Suppose you think the presence of Kidman and Taylor-Joy softens the narrative by bringing much-needed feminine energy to the screen. In that case, the effect is the opposite, as their characters embolden Amleth’s rage, particularly Kidman’s Queen, a mother who lost her motherly instincts—and her sanity—many years earlier. Kidman is absolutely spectacular in the few scenes she has, exploding with an intensity we haven’t seen before. The casting of Kidman and Taylor-Joy is inspired. Two actresses who come off as if they are as delicate as china but, in The Northman, are each fiery and iron-strong, rebellious, and more than equal to their male counterparts. While, admittedly, Taylor-Joy’s character doesn’t serve much more of a purpose than to bring out Amleth’s long-buried humanity, she does find a way to make the most of it. The rest of the cast is excellent, especially Gustav Lindh, who plays Amleth’s menacing half-brother, Bang, whose Fjölnir is complex and strong, and Björk, who is perfectly cast as a witch who foretells Amleth’s fate.
But let’s not kid ourselves when we talk about the performance at the center of The Northman. Skarsgård’s commitment to this role is evident in every scene, as he completely becomes this character, driven by rage, sharpened by battle, tortured by visions. It is one of the most physical and physically demanding roles you will ever see, and Skarsgård is more than up to the task, transforming entirely into his character and going to every dark place the script demands. If Leonardo DiCaprio won an Oscar for the physical demands of The Revenant, then Skarsgård deserves the same consideration. His performance is even more compelling because it’s done with very little dialogue. All of his emotions are carried on his face, in his feral screams and grunts, and in his bloodied and taut body. It is a complete dedication to his craft that does not go unnoticed.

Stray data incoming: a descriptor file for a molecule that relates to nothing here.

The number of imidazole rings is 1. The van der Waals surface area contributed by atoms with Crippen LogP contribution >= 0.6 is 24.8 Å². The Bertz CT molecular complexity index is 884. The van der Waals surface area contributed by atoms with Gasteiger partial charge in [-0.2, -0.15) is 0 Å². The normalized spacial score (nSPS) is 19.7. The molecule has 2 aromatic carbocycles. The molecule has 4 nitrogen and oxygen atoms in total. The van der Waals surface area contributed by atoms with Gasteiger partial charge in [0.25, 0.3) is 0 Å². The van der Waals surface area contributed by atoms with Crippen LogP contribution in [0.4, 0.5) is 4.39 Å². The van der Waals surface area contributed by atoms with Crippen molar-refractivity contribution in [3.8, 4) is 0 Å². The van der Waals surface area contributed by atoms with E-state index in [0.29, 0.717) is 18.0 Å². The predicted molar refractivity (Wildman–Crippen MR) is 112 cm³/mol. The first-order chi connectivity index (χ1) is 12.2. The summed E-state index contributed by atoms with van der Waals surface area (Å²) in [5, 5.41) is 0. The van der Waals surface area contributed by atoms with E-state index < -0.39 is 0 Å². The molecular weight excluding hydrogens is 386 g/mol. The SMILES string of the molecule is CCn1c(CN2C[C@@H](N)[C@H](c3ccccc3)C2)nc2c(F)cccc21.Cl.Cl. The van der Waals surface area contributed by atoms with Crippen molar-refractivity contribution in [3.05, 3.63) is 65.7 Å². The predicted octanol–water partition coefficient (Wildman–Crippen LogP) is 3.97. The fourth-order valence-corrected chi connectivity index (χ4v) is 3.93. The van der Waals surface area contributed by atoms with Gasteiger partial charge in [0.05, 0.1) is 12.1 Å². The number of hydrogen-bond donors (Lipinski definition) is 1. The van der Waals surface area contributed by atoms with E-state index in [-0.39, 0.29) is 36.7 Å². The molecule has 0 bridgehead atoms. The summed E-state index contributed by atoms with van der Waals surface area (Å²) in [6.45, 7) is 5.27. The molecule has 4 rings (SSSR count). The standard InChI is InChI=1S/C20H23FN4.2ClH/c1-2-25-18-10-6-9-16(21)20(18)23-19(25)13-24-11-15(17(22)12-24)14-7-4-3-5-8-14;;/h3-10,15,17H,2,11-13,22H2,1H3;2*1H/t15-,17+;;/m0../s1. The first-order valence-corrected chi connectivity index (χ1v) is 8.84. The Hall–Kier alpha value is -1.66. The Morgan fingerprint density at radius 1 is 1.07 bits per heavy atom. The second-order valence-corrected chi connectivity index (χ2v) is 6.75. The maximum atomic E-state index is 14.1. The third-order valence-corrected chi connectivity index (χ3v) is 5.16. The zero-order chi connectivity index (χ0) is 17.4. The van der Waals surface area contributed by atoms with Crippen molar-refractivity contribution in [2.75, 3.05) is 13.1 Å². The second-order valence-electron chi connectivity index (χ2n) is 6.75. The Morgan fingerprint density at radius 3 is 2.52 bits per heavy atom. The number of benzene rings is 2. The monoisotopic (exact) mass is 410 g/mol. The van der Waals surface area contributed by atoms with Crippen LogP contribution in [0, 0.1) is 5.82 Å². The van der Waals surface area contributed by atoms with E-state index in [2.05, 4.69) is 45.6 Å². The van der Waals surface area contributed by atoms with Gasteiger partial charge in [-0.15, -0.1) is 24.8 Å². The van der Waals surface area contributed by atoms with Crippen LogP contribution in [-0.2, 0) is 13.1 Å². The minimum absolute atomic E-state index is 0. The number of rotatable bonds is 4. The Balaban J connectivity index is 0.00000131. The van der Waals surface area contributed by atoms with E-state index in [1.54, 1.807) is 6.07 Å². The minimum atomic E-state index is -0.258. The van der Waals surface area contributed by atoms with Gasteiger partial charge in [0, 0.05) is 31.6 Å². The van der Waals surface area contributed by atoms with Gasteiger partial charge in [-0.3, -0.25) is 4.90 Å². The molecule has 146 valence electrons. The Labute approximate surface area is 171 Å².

But all of this–the acting, the story, the mythology, even the absolutely gorgeous landscapes, shot entirely on location in Northern Ireland, serving as a stand-in for Iceland–is merely the appetizer to what The Northman truly feasts on. What sets The Northman apart is how it looks, sounds, and makes you feel. To say the experience is a visceral one is not doing it justice. From the beating, pounding, nerve-jangling music by Robin Carolan and Sebastian Gainsborough to the weathered and detailed costumes by Linda Muir that are so effective you can almost smell them, to the production design by Craig Lathrop and the editing by Louise Ford, every single production element is absolutely first-rate.
But it is in Eggers’ visual style, as photographed by cinematographer Jarin Blaschke, that The Northman resonates and truly stamps itself on the psyche. The film’s colors and use of light are bleakly evocative, as the manipulation of varying levels of darkness is staggering. Most of the scenes in the movie are lit only by the glow of fire, a remarkable achievement and highly effective. While there are so many memorable moments and locations, the climactic scene the whole film has been building towards delivers with ferocious and gorgeous intensity, breathtaking and jaw-dropping in its elegant brutality, making the entire journey worth it. The only way to truly experience this film the way it should be is in a movie theater, one with no ambient light and the best projection possible. The Northman is a genuine feast for the senses.
Although Robert Eggers’s filmmaking style is definitely an acquired taste and The Northman may be too heavy for some—for most, I imagine–it is absolutely impossible to dismiss the level of difficulty and the artistry at work in this film. At its most compelling, this is visceral filmmaking, and even if it doesn’t engage you, it will impress you. And if you do happen to like over-the-top, violent, testosterone-driven revenge stories with an explosive and ferocious central performance that’s just gravy.